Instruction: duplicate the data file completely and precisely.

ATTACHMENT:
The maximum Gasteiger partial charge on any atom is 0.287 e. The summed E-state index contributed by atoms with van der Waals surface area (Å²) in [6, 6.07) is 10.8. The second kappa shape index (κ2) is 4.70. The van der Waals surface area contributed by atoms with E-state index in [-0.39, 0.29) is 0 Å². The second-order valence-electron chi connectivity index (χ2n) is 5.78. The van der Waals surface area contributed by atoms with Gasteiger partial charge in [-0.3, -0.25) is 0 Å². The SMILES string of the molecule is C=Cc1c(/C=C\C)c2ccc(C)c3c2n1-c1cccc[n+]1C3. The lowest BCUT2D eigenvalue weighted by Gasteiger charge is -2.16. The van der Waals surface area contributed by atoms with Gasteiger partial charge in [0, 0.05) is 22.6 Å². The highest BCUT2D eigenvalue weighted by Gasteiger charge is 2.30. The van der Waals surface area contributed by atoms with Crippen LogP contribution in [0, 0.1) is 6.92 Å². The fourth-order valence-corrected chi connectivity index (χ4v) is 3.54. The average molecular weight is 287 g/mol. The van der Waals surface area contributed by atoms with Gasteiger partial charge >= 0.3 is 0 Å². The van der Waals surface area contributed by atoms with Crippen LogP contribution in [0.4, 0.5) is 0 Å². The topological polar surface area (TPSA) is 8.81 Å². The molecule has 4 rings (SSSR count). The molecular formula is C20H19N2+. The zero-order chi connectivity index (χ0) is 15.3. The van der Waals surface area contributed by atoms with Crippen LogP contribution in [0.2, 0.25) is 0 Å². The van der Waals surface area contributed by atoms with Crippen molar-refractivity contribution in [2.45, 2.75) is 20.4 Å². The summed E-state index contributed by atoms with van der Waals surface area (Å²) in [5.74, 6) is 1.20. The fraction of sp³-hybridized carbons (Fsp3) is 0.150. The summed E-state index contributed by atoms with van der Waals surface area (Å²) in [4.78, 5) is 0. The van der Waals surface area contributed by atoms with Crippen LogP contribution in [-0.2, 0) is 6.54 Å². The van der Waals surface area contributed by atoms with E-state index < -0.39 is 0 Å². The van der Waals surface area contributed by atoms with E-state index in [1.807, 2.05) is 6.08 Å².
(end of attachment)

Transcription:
The maximum Gasteiger partial charge on any atom is 0.287 e. The summed E-state index contributed by atoms with van der Waals surface area (Å²) in [6, 6.07) is 10.8. The second kappa shape index (κ2) is 4.70. The van der Waals surface area contributed by atoms with E-state index in [-0.39, 0.29) is 0 Å². The second-order valence-electron chi connectivity index (χ2n) is 5.78. The van der Waals surface area contributed by atoms with Gasteiger partial charge in [-0.3, -0.25) is 0 Å². The SMILES string of the molecule is C=Cc1c(/C=C\C)c2ccc(C)c3c2n1-c1cccc[n+]1C3. The lowest BCUT2D eigenvalue weighted by Gasteiger charge is -2.16. The van der Waals surface area contributed by atoms with Gasteiger partial charge in [0, 0.05) is 22.6 Å². The highest BCUT2D eigenvalue weighted by Gasteiger charge is 2.30. The van der Waals surface area contributed by atoms with Crippen LogP contribution in [0, 0.1) is 6.92 Å². The fourth-order valence-corrected chi connectivity index (χ4v) is 3.54. The average molecular weight is 287 g/mol. The van der Waals surface area contributed by atoms with Gasteiger partial charge >= 0.3 is 0 Å². The van der Waals surface area contributed by atoms with Crippen LogP contribution in [0.4, 0.5) is 0 Å². The topological polar surface area (TPSA) is 8.81 Å². The molecule has 4 rings (SSSR count). The molecular formula is C20H19N2+. The zero-order chi connectivity index (χ0) is 15.3. The van der Waals surface area contributed by atoms with Crippen LogP contribution in [0.2, 0.25) is 0 Å². The van der Waals surface area contributed by atoms with Crippen molar-refractivity contribution in [2.45, 2.75) is 20.4 Å². The summed E-state index contributed by atoms with van der Waals surface area (Å²) in [5.74, 6) is 1.20. The fraction of sp³-hybridized carbons (Fsp3) is 0.150. The summed E-state index contributed by atoms with van der Waals surface area (Å²) in [4.78, 5) is 0. The van der Waals surface area contributed by atoms with Crippen LogP contribution in [-0.2, 0) is 6.54 Å². The van der Waals surface area contributed by atoms with E-state index < -0.39 is 0 Å². The van der Waals surface area contributed by atoms with E-state index in [1.807, 2.05) is 6.08 Å².